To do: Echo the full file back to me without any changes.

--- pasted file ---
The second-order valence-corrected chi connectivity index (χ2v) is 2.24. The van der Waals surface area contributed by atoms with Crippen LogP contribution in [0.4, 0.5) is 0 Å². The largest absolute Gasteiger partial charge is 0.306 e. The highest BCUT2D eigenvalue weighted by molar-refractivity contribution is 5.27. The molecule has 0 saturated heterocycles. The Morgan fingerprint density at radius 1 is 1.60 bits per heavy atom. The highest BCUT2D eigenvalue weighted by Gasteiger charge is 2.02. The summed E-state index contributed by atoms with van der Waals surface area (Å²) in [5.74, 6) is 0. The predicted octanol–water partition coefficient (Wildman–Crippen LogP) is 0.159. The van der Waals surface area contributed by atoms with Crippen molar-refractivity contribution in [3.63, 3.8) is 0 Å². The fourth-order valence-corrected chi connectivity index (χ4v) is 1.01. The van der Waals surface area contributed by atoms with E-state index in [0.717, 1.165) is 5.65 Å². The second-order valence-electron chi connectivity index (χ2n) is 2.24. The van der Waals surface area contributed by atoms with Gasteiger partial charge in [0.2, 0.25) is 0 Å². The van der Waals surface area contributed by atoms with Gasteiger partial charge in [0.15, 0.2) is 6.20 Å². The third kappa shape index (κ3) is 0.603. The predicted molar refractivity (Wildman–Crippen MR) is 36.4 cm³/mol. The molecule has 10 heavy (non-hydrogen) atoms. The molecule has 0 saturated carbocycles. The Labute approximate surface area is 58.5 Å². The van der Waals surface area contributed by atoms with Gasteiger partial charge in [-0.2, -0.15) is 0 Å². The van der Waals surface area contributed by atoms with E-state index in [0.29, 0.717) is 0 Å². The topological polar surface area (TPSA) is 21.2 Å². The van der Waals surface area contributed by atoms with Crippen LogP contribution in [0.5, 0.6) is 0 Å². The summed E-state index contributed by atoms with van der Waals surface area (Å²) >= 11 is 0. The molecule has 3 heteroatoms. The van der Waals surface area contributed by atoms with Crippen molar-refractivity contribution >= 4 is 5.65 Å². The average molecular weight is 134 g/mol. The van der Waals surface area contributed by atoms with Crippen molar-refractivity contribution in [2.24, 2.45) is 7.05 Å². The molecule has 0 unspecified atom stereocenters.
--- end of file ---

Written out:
The second-order valence-corrected chi connectivity index (χ2v) is 2.24. The van der Waals surface area contributed by atoms with Crippen LogP contribution in [0.4, 0.5) is 0 Å². The largest absolute Gasteiger partial charge is 0.306 e. The highest BCUT2D eigenvalue weighted by molar-refractivity contribution is 5.27. The molecule has 0 saturated heterocycles. The Morgan fingerprint density at radius 1 is 1.60 bits per heavy atom. The highest BCUT2D eigenvalue weighted by Gasteiger charge is 2.02. The summed E-state index contributed by atoms with van der Waals surface area (Å²) in [5.74, 6) is 0. The predicted octanol–water partition coefficient (Wildman–Crippen LogP) is 0.159. The van der Waals surface area contributed by atoms with Crippen molar-refractivity contribution in [3.63, 3.8) is 0 Å². The fourth-order valence-corrected chi connectivity index (χ4v) is 1.01. The van der Waals surface area contributed by atoms with E-state index in [0.717, 1.165) is 5.65 Å². The second-order valence-electron chi connectivity index (χ2n) is 2.24. The van der Waals surface area contributed by atoms with Gasteiger partial charge in [0.2, 0.25) is 0 Å². The van der Waals surface area contributed by atoms with Gasteiger partial charge in [0.15, 0.2) is 6.20 Å². The third kappa shape index (κ3) is 0.603. The predicted molar refractivity (Wildman–Crippen MR) is 36.4 cm³/mol. The molecule has 10 heavy (non-hydrogen) atoms. The molecule has 0 saturated carbocycles. The Labute approximate surface area is 58.5 Å². The van der Waals surface area contributed by atoms with Gasteiger partial charge in [-0.2, -0.15) is 0 Å². The van der Waals surface area contributed by atoms with E-state index in [0.29, 0.717) is 0 Å². The topological polar surface area (TPSA) is 21.2 Å². The van der Waals surface area contributed by atoms with Crippen LogP contribution in [0.5, 0.6) is 0 Å². The summed E-state index contributed by atoms with van der Waals surface area (Å²) >= 11 is 0. The molecule has 3 heteroatoms. The van der Waals surface area contributed by atoms with Crippen molar-refractivity contribution >= 4 is 5.65 Å². The average molecular weight is 134 g/mol. The van der Waals surface area contributed by atoms with Crippen molar-refractivity contribution in [2.24, 2.45) is 7.05 Å². The molecule has 0 unspecified atom stereocenters.